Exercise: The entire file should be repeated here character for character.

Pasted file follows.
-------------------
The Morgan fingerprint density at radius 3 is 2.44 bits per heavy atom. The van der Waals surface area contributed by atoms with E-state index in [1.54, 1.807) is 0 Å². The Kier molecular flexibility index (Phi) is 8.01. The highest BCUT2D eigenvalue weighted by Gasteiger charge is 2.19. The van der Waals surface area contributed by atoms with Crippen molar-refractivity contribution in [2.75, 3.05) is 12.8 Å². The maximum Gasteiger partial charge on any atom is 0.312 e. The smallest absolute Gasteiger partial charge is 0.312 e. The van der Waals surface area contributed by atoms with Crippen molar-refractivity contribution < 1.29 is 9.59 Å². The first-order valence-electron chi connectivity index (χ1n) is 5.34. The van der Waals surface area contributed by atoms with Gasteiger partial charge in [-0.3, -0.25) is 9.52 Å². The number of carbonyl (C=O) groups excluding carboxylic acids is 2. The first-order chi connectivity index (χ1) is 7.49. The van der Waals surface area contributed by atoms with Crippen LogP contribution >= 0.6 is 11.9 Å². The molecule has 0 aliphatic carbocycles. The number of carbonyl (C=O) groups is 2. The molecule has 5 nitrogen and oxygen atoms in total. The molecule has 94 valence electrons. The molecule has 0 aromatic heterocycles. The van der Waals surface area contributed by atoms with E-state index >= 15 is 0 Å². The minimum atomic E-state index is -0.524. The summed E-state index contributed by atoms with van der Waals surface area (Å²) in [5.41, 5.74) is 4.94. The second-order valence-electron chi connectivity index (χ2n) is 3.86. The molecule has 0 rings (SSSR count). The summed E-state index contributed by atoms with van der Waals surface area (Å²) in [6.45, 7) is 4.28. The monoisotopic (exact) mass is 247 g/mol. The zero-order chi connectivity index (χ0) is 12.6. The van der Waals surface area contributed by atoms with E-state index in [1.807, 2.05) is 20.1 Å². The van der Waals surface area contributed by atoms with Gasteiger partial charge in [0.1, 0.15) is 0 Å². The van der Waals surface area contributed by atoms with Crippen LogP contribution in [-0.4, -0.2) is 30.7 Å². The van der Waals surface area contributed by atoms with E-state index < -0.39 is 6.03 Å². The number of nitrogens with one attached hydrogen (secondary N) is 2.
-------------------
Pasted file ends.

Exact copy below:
The Morgan fingerprint density at radius 3 is 2.44 bits per heavy atom. The van der Waals surface area contributed by atoms with E-state index in [1.54, 1.807) is 0 Å². The Kier molecular flexibility index (Phi) is 8.01. The highest BCUT2D eigenvalue weighted by Gasteiger charge is 2.19. The van der Waals surface area contributed by atoms with Crippen molar-refractivity contribution in [2.75, 3.05) is 12.8 Å². The maximum Gasteiger partial charge on any atom is 0.312 e. The smallest absolute Gasteiger partial charge is 0.312 e. The van der Waals surface area contributed by atoms with Crippen molar-refractivity contribution < 1.29 is 9.59 Å². The first-order valence-electron chi connectivity index (χ1n) is 5.34. The van der Waals surface area contributed by atoms with Gasteiger partial charge in [-0.3, -0.25) is 9.52 Å². The number of carbonyl (C=O) groups excluding carboxylic acids is 2. The first-order chi connectivity index (χ1) is 7.49. The van der Waals surface area contributed by atoms with Crippen LogP contribution >= 0.6 is 11.9 Å². The molecule has 0 aliphatic carbocycles. The number of carbonyl (C=O) groups is 2. The molecule has 5 nitrogen and oxygen atoms in total. The molecule has 94 valence electrons. The molecule has 0 aromatic heterocycles. The van der Waals surface area contributed by atoms with E-state index >= 15 is 0 Å². The minimum atomic E-state index is -0.524. The summed E-state index contributed by atoms with van der Waals surface area (Å²) in [5.41, 5.74) is 4.94. The second-order valence-electron chi connectivity index (χ2n) is 3.86. The molecule has 0 rings (SSSR count). The summed E-state index contributed by atoms with van der Waals surface area (Å²) in [6.45, 7) is 4.28. The monoisotopic (exact) mass is 247 g/mol. The zero-order chi connectivity index (χ0) is 12.6. The van der Waals surface area contributed by atoms with E-state index in [1.807, 2.05) is 20.1 Å². The van der Waals surface area contributed by atoms with Gasteiger partial charge in [0.1, 0.15) is 0 Å². The van der Waals surface area contributed by atoms with Crippen LogP contribution in [-0.4, -0.2) is 30.7 Å². The van der Waals surface area contributed by atoms with E-state index < -0.39 is 6.03 Å². The number of nitrogens with one attached hydrogen (secondary N) is 2.